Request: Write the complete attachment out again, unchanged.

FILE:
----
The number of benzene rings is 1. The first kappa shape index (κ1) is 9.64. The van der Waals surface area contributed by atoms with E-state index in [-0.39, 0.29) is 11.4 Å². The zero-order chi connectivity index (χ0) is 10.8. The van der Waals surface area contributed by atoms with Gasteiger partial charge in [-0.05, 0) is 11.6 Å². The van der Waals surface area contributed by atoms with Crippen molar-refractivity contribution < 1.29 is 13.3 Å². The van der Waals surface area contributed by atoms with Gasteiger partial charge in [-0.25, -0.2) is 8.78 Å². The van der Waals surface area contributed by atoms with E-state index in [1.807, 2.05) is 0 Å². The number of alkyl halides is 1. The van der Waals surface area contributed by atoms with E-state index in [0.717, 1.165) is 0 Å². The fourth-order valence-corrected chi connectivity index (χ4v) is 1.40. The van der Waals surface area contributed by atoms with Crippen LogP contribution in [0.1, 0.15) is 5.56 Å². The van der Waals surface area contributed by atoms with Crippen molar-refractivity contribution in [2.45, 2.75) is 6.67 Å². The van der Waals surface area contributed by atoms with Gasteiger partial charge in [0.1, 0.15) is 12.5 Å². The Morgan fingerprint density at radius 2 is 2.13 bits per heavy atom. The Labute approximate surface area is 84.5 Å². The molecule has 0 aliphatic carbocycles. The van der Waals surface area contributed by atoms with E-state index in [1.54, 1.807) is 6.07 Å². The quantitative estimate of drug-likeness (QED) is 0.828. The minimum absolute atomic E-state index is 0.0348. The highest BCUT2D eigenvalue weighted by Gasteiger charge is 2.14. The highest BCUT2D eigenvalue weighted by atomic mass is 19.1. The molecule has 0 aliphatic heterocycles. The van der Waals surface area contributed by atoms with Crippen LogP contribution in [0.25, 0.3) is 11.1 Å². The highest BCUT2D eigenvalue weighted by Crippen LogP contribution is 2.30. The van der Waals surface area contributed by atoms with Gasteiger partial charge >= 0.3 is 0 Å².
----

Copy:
The number of benzene rings is 1. The first kappa shape index (κ1) is 9.64. The van der Waals surface area contributed by atoms with E-state index in [-0.39, 0.29) is 11.4 Å². The zero-order chi connectivity index (χ0) is 10.8. The van der Waals surface area contributed by atoms with Gasteiger partial charge in [-0.05, 0) is 11.6 Å². The van der Waals surface area contributed by atoms with Crippen molar-refractivity contribution < 1.29 is 13.3 Å². The van der Waals surface area contributed by atoms with Gasteiger partial charge in [-0.25, -0.2) is 8.78 Å². The van der Waals surface area contributed by atoms with E-state index in [1.807, 2.05) is 0 Å². The number of alkyl halides is 1. The van der Waals surface area contributed by atoms with E-state index in [0.717, 1.165) is 0 Å². The fourth-order valence-corrected chi connectivity index (χ4v) is 1.40. The van der Waals surface area contributed by atoms with Crippen LogP contribution in [0.1, 0.15) is 5.56 Å². The van der Waals surface area contributed by atoms with Crippen molar-refractivity contribution in [2.45, 2.75) is 6.67 Å². The van der Waals surface area contributed by atoms with Gasteiger partial charge in [0.1, 0.15) is 12.5 Å². The Morgan fingerprint density at radius 2 is 2.13 bits per heavy atom. The Labute approximate surface area is 84.5 Å². The molecule has 0 aliphatic carbocycles. The van der Waals surface area contributed by atoms with E-state index in [1.54, 1.807) is 6.07 Å². The quantitative estimate of drug-likeness (QED) is 0.828. The minimum absolute atomic E-state index is 0.0348. The highest BCUT2D eigenvalue weighted by Gasteiger charge is 2.14. The highest BCUT2D eigenvalue weighted by atomic mass is 19.1. The molecule has 0 aliphatic heterocycles. The van der Waals surface area contributed by atoms with Crippen LogP contribution in [0.25, 0.3) is 11.1 Å². The highest BCUT2D eigenvalue weighted by Crippen LogP contribution is 2.30. The van der Waals surface area contributed by atoms with Gasteiger partial charge >= 0.3 is 0 Å².